Sunday, September 10, 2017

Cheyenne Botanic: Down and Dirty

Day two of the Cheyenne Botanic Crevice Garden, folks.
It's helpful to play a bit with some rocks to get a feel of how they relate, so I made a maquette one night next to the rock pile.

Before rocks comes the base layer and below-grade excavation of soil.  Where stones will be set deeper than the original earth, we dug with a mini excavator, and piled that up where the greatest elevation will be. And added more soil.

We brought in two small dumptrucks of a word I've grown to loathe.  "Topsoil." I hate it because it means just about nothing to anyone.  There is a real definition, but folks in the industry call whatever they want to claim is good for growing plants as "topsoil."  Whatever.

This stuff is a mature, humate-laced soil, made of silty loam, but screened from sod and displaced soil, so it has very fine, incorporated organic material.  It pretty well matches what exists on the site, which is just a little compacted.  It was recycled by the City of Cheyenne.

Later, there will be a 12-8" layer on top of the most recent iteration of artificial soil mixes. The fancy stuff.  But here is what is different this time, based on the performance of the crevice gardens at KAFM and APEX:  The fancy stuff will not be too deep; a heavier, decent, original soil will be within an easier reach of plants. A "topsoil."  

In the past, I've had up to a few feet deep (as much as possible!) of a very light, free-draining mix over heavy clay. 
This time, the light mix is just a bit heavier, with more expanded shale and a small amount of compost, and not as deep, giving newly rooting plants a shorter race to establishment in the heavier soil. And that heavier bottom layer is sandy silt this time- two steps lighter than clay.   We are not growing just saxatile and mineral-loving alpines or desert plants, which would resent organic material.  

To sum it up about our this two-layer soil system: Both soils will be a little more similar to one another, and more balanced in proportion, compared to the past.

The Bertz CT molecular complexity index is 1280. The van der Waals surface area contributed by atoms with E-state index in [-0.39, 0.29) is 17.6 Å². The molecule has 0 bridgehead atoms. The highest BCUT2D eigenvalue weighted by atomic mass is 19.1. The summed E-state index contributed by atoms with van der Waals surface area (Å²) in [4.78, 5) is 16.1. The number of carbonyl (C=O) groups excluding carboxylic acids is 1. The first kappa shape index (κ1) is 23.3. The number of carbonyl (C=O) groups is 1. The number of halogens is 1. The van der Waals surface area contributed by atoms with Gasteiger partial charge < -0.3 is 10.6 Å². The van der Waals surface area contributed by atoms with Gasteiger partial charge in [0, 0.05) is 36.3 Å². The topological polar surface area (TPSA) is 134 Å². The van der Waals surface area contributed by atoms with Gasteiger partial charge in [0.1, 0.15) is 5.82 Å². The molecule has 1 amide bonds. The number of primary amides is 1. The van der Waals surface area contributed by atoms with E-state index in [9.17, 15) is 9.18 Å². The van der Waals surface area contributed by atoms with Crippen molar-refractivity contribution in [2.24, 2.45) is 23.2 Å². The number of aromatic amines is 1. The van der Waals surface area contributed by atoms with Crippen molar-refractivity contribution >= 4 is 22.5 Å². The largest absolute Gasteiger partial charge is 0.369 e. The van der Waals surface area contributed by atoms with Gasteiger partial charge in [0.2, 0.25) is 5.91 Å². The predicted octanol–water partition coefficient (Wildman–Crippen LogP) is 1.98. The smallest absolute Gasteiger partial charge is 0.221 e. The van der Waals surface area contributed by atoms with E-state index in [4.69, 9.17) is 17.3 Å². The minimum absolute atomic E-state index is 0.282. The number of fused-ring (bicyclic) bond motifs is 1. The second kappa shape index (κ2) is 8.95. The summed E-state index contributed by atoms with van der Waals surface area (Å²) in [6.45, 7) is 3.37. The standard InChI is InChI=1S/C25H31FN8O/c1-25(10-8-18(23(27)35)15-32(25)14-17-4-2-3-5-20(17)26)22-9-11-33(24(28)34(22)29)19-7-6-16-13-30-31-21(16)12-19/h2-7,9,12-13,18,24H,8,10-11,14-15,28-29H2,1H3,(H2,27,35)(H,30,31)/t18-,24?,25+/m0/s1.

Whew. After working out all that, and visualizing the general shape of the thing, while accumulating the ingredients for the soilmix on the side, it's finally time to set the first stones.

We've got 5.

With big crevices.



Big crevices.  Biiig.  Let's have shrubs in this crevice garden.

Oh?  You want the recipe of the new soil mix?  Try it at your own risk.  Proportions are a good guess.
3 pt SAND - Coarse masonry/concrete/builder's
2 pt EXPANDED SHALE- (fine: 1/8" and down or 1/8-1/4" works)
1 pt SCORIA- (this is screened 1/4" from Paulino's Gardens in North Denver. You could use fine, too.
1/3 pt COMPOST- well aged, finer screened (to avoid big chunks which will collapse upon breaking down and settle) {Yeah, I know you aren't supposed to use fractions for a recipe in "parts!" We'll see how it changes the outcome.}



The scoria. (red)
All of the Crevice Garden new mix:
Expanded shale (in sacks), the scoria, the sand, and sand + compost in dump-truck

The final mix does not sit there quite like sand; it is more stable.

And cakes a little.  I hope the plants like our sand cakes.


I'll let you know how it goes.



2 comments:

Bobby La said...

And so it begins....I have done a lot of stonework in my time Seth, no crevice gardens though I am attempting one at the moment, but if there is one adage that applies to any job I've ever done with masonry it's "good stonework takes time". There's a few others that are worth keeping in mind, but the other one I cast before the newbs is "it takes as long to lay a small rock as it does a big one". Good luck on the project, love your work.

Cheers Ross (not Bobby La - using my partners account)

David Cristiani said...

This is going to be good...I'm already picturing the whole section by the initial rocks and the curve of the building...